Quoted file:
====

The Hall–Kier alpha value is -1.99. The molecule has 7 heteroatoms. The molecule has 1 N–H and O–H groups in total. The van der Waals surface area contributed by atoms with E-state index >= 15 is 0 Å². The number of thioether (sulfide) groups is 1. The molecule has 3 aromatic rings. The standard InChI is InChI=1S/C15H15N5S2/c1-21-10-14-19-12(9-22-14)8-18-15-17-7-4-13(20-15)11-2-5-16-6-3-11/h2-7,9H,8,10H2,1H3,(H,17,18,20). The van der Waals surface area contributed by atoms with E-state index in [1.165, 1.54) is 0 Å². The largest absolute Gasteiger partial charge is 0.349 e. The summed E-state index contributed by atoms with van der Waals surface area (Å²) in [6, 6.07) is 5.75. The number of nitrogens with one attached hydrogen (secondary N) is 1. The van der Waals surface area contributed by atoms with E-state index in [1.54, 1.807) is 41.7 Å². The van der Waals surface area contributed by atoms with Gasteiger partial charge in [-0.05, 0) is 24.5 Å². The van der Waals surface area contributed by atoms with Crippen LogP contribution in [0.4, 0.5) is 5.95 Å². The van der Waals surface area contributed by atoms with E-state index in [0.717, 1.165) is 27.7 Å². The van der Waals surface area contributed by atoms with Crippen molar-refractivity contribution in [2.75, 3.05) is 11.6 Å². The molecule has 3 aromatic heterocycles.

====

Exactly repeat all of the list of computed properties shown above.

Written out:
The Hall–Kier alpha value is -1.99. The molecule has 7 heteroatoms. The molecule has 1 N–H and O–H groups in total. The van der Waals surface area contributed by atoms with E-state index >= 15 is 0 Å². The number of thioether (sulfide) groups is 1. The molecule has 3 aromatic rings. The standard InChI is InChI=1S/C15H15N5S2/c1-21-10-14-19-12(9-22-14)8-18-15-17-7-4-13(20-15)11-2-5-16-6-3-11/h2-7,9H,8,10H2,1H3,(H,17,18,20). The van der Waals surface area contributed by atoms with E-state index in [1.165, 1.54) is 0 Å². The largest absolute Gasteiger partial charge is 0.349 e. The summed E-state index contributed by atoms with van der Waals surface area (Å²) in [6, 6.07) is 5.75. The number of nitrogens with one attached hydrogen (secondary N) is 1. The van der Waals surface area contributed by atoms with E-state index in [1.54, 1.807) is 41.7 Å². The van der Waals surface area contributed by atoms with Gasteiger partial charge in [-0.05, 0) is 24.5 Å². The van der Waals surface area contributed by atoms with Crippen LogP contribution in [0.4, 0.5) is 5.95 Å². The van der Waals surface area contributed by atoms with E-state index in [0.717, 1.165) is 27.7 Å². The van der Waals surface area contributed by atoms with Crippen molar-refractivity contribution in [2.75, 3.05) is 11.6 Å². The molecule has 3 aromatic heterocycles.